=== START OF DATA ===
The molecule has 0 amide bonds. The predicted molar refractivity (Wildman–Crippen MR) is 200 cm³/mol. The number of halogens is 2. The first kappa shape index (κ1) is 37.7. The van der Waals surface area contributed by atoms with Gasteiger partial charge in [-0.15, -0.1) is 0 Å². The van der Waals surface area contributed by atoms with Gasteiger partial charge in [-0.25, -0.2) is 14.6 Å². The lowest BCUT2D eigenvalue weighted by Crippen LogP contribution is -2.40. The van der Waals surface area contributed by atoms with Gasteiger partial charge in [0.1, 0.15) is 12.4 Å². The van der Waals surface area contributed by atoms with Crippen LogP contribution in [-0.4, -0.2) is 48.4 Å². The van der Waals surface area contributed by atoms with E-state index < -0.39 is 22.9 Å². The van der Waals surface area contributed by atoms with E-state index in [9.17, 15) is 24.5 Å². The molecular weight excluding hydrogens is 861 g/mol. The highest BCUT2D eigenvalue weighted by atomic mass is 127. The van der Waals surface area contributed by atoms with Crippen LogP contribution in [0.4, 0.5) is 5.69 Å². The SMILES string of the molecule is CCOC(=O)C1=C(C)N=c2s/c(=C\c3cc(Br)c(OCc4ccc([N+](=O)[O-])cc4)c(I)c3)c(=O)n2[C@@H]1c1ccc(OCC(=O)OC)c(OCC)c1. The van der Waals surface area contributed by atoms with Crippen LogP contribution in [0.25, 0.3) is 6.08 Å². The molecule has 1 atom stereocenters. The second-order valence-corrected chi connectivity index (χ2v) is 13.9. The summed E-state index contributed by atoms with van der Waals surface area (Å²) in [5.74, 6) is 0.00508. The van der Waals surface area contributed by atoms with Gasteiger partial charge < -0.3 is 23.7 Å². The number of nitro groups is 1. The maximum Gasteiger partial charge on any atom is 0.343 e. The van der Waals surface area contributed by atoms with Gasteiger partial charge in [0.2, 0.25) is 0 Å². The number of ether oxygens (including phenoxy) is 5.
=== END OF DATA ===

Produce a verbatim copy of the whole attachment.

The molecule has 0 amide bonds. The predicted molar refractivity (Wildman–Crippen MR) is 200 cm³/mol. The number of halogens is 2. The first kappa shape index (κ1) is 37.7. The van der Waals surface area contributed by atoms with Gasteiger partial charge in [-0.15, -0.1) is 0 Å². The van der Waals surface area contributed by atoms with Gasteiger partial charge in [-0.25, -0.2) is 14.6 Å². The lowest BCUT2D eigenvalue weighted by Crippen LogP contribution is -2.40. The van der Waals surface area contributed by atoms with Gasteiger partial charge in [0.1, 0.15) is 12.4 Å². The van der Waals surface area contributed by atoms with Crippen LogP contribution in [-0.4, -0.2) is 48.4 Å². The van der Waals surface area contributed by atoms with E-state index < -0.39 is 22.9 Å². The van der Waals surface area contributed by atoms with E-state index in [9.17, 15) is 24.5 Å². The molecular weight excluding hydrogens is 861 g/mol. The highest BCUT2D eigenvalue weighted by atomic mass is 127. The van der Waals surface area contributed by atoms with Crippen LogP contribution in [0.4, 0.5) is 5.69 Å². The SMILES string of the molecule is CCOC(=O)C1=C(C)N=c2s/c(=C\c3cc(Br)c(OCc4ccc([N+](=O)[O-])cc4)c(I)c3)c(=O)n2[C@@H]1c1ccc(OCC(=O)OC)c(OCC)c1. The van der Waals surface area contributed by atoms with Crippen LogP contribution in [0.25, 0.3) is 6.08 Å². The molecule has 1 atom stereocenters. The second-order valence-corrected chi connectivity index (χ2v) is 13.9. The summed E-state index contributed by atoms with van der Waals surface area (Å²) in [5.74, 6) is 0.00508. The van der Waals surface area contributed by atoms with Gasteiger partial charge < -0.3 is 23.7 Å². The number of nitro groups is 1. The maximum Gasteiger partial charge on any atom is 0.343 e. The van der Waals surface area contributed by atoms with Gasteiger partial charge in [0.2, 0.25) is 0 Å². The number of ether oxygens (including phenoxy) is 5.